Most Londoners think the London living wage should be legally required for all employers in the capital – and that the amount needed to reasonably support life in London is even higher
Since 2001 the “London Living Wage” campaign has called for employers to pay a living wage, calculated according to the basic cost of living, rather than the national minimum wage, which focuses on what the labour market can bear without a significant effect on employment.
The London living wage is now set at £8.55 per hour, but it is an informal benchmark – not a legally enforceable minimum level of pay.
The majority of Londoners (64%) say the London living wage should be legally required for all employers in the capital.
Only 21% say things should stay as they are: the London living wage should be a recommended minimum for employers but without being legally required. 6% say there is no need for it at all and 8% don’t know.
Majorities of every demographic group support a legally required living wage for Londoners, including supporters of the three main parties.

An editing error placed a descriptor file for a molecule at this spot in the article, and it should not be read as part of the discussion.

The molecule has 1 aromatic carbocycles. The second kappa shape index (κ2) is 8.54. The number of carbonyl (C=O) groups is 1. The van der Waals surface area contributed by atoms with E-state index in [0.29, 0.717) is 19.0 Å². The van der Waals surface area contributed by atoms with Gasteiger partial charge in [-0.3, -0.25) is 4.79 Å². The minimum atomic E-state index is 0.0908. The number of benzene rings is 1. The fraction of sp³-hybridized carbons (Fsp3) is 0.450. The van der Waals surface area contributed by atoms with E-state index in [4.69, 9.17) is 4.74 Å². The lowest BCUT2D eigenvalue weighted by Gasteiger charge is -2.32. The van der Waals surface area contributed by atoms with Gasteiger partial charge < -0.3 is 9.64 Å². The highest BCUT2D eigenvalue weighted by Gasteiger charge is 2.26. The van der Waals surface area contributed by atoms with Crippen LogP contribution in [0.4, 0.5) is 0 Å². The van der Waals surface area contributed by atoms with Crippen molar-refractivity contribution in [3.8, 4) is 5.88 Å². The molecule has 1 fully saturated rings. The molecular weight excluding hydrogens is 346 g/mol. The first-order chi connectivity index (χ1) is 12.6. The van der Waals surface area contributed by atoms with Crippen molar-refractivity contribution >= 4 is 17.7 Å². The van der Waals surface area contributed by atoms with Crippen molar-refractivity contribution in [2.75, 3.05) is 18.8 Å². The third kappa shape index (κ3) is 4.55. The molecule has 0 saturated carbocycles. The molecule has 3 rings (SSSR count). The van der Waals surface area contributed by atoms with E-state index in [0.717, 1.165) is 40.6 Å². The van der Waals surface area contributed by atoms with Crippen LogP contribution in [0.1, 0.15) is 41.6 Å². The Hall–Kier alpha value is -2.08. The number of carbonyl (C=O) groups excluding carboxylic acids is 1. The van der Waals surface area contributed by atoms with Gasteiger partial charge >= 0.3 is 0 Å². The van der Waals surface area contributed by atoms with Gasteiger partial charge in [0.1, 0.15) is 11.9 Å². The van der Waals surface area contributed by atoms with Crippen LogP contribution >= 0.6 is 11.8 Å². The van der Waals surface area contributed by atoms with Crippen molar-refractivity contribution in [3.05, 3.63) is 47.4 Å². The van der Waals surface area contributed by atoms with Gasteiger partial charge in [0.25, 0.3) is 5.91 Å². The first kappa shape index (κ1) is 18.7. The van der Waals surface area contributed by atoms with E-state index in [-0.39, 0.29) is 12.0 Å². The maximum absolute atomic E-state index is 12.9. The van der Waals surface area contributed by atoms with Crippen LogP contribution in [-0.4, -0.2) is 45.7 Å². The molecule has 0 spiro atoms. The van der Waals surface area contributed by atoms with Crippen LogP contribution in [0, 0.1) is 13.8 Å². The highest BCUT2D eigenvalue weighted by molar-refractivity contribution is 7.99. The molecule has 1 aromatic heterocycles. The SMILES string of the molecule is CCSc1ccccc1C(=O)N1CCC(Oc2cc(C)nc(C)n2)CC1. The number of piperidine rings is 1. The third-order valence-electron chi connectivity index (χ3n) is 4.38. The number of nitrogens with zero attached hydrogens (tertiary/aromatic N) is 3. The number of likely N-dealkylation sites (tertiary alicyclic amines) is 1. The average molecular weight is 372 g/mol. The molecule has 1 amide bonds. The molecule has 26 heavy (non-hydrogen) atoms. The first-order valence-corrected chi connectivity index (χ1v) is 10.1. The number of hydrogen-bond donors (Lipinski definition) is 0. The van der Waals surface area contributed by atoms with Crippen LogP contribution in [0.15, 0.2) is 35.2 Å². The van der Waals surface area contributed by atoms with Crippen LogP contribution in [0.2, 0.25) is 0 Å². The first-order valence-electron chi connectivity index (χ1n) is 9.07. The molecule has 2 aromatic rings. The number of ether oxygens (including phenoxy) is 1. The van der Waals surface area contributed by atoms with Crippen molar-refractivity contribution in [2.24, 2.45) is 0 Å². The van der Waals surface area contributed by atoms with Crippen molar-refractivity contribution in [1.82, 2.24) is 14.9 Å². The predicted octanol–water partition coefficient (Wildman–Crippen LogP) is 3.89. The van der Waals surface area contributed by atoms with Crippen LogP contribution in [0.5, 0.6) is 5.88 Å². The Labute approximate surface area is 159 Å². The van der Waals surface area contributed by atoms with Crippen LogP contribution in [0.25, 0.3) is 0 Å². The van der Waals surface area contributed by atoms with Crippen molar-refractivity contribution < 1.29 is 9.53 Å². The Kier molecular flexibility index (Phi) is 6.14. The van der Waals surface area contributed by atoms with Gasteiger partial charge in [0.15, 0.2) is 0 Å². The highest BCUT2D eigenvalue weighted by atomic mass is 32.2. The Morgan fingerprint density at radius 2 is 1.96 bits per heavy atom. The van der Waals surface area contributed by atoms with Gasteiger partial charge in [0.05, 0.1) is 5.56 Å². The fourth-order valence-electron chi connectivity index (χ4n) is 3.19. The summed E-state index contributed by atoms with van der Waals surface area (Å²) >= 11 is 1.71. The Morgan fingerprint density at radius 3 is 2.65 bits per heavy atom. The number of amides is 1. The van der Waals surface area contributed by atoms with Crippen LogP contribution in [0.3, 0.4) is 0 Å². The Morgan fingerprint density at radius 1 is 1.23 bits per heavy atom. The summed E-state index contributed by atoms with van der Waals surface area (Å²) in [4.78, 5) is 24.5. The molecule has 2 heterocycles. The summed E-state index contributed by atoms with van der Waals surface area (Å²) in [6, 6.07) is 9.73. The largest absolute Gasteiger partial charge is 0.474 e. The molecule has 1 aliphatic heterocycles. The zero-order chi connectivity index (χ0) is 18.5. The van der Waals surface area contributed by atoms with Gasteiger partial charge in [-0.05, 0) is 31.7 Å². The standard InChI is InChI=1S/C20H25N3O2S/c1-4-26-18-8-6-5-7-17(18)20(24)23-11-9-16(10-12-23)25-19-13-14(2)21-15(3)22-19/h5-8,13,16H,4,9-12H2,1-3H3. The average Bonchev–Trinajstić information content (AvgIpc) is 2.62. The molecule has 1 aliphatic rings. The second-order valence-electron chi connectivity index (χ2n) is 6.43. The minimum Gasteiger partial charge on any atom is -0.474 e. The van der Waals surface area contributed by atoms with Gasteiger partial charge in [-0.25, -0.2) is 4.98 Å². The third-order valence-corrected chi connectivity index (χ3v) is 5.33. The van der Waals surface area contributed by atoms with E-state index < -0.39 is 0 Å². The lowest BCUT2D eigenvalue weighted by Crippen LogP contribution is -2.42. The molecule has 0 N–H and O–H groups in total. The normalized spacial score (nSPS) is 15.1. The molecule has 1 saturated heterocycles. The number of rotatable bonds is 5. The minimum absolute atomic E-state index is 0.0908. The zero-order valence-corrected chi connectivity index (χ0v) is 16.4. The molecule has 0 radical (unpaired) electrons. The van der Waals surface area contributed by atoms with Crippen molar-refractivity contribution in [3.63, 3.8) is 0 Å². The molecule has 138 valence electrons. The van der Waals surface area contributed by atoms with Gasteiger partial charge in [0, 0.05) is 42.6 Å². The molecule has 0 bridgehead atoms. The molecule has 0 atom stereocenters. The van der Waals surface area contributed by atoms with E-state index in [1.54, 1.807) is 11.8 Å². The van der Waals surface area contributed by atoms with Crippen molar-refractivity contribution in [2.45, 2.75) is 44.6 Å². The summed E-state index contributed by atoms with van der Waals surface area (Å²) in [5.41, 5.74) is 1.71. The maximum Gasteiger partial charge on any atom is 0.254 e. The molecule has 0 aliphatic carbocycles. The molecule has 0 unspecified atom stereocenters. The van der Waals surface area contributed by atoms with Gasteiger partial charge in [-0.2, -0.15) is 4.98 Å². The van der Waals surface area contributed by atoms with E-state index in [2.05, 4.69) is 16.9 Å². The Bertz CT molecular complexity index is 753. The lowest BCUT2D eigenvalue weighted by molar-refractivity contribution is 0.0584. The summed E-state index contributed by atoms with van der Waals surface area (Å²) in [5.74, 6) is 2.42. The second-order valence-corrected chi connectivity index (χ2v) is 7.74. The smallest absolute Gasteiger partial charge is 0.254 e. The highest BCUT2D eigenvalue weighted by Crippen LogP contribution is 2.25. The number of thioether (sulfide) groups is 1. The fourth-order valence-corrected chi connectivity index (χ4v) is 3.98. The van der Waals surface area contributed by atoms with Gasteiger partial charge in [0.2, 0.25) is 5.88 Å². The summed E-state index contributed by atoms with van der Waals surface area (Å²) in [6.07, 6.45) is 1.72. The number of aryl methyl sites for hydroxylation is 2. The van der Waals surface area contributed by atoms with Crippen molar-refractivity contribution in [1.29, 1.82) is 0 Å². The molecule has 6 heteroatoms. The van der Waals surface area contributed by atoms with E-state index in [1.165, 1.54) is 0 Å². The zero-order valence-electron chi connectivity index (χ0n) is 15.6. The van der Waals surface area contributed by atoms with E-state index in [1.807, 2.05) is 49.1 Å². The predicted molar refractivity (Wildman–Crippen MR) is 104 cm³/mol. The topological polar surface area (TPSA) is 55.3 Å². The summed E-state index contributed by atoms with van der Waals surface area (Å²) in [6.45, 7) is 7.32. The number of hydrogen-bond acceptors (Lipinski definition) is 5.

An annual London living wage salary based on a 40 hour week equates to £17,784. 46% of Londoners think the minimum annual salary to enable someone to reasonably support themselves living in London is between £20,000 and £30,000, however, and 20% say it is above that. 30% say it is between £10,000 and £20,000 and 4% say it is below that.
The mean comes to £25,334, or £12.17 an hour based on a 40 hour week.
Although beginning in London, the Living Wage Foundation and Citizens UK have taken the idea to a national level, currently valuing it at £7.45 for the rest of the UK compared to the £6.31 minimum wage required legally. The Institute for Fiscal Studies estimate that if everyone was paid the living wage, the government would save £6 billion per year from increased tax revenue and decreased tax credits.